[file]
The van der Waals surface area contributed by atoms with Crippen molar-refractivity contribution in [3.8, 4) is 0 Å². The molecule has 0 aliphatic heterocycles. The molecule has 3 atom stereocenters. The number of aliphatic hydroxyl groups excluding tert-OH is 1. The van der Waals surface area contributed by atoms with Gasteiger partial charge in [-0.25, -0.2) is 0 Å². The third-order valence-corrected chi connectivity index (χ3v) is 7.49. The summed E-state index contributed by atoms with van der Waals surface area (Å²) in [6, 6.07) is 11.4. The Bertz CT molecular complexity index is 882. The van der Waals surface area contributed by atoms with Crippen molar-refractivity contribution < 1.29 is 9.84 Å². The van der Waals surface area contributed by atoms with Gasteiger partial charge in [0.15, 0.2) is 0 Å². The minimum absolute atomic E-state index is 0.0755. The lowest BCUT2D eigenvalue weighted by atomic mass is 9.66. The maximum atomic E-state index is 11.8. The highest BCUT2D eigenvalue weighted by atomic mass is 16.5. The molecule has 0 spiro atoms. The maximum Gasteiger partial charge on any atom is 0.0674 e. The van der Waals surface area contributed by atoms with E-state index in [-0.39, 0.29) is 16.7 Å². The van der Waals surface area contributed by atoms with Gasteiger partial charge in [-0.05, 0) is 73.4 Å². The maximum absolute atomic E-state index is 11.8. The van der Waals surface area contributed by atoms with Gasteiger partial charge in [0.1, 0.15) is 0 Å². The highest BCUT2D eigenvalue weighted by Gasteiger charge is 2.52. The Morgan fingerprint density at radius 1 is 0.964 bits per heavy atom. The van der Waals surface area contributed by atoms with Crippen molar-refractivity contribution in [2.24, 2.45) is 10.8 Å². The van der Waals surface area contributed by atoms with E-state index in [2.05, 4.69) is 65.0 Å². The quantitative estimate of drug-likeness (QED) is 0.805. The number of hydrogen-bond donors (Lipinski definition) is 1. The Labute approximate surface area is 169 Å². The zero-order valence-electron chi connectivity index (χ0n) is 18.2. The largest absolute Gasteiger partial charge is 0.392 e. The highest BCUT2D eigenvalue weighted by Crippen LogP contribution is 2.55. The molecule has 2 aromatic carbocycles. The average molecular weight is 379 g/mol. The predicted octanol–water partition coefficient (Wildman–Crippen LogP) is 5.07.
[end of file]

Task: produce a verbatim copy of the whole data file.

The van der Waals surface area contributed by atoms with Crippen molar-refractivity contribution in [3.8, 4) is 0 Å². The molecule has 0 aliphatic heterocycles. The molecule has 3 atom stereocenters. The number of aliphatic hydroxyl groups excluding tert-OH is 1. The van der Waals surface area contributed by atoms with Gasteiger partial charge in [-0.25, -0.2) is 0 Å². The third-order valence-corrected chi connectivity index (χ3v) is 7.49. The summed E-state index contributed by atoms with van der Waals surface area (Å²) in [6, 6.07) is 11.4. The Bertz CT molecular complexity index is 882. The van der Waals surface area contributed by atoms with Crippen molar-refractivity contribution < 1.29 is 9.84 Å². The van der Waals surface area contributed by atoms with Gasteiger partial charge in [0.15, 0.2) is 0 Å². The minimum absolute atomic E-state index is 0.0755. The lowest BCUT2D eigenvalue weighted by atomic mass is 9.66. The maximum atomic E-state index is 11.8. The highest BCUT2D eigenvalue weighted by atomic mass is 16.5. The molecule has 0 spiro atoms. The maximum Gasteiger partial charge on any atom is 0.0674 e. The van der Waals surface area contributed by atoms with E-state index in [-0.39, 0.29) is 16.7 Å². The van der Waals surface area contributed by atoms with Gasteiger partial charge in [-0.05, 0) is 73.4 Å². The maximum absolute atomic E-state index is 11.8. The van der Waals surface area contributed by atoms with Gasteiger partial charge in [0.1, 0.15) is 0 Å². The highest BCUT2D eigenvalue weighted by Gasteiger charge is 2.52. The Morgan fingerprint density at radius 1 is 0.964 bits per heavy atom. The van der Waals surface area contributed by atoms with Crippen molar-refractivity contribution in [2.24, 2.45) is 10.8 Å². The van der Waals surface area contributed by atoms with E-state index in [2.05, 4.69) is 65.0 Å². The quantitative estimate of drug-likeness (QED) is 0.805. The number of hydrogen-bond donors (Lipinski definition) is 1. The Labute approximate surface area is 169 Å². The zero-order valence-electron chi connectivity index (χ0n) is 18.2. The largest absolute Gasteiger partial charge is 0.392 e. The highest BCUT2D eigenvalue weighted by Crippen LogP contribution is 2.55. The molecule has 2 aromatic carbocycles. The average molecular weight is 379 g/mol. The predicted octanol–water partition coefficient (Wildman–Crippen LogP) is 5.07.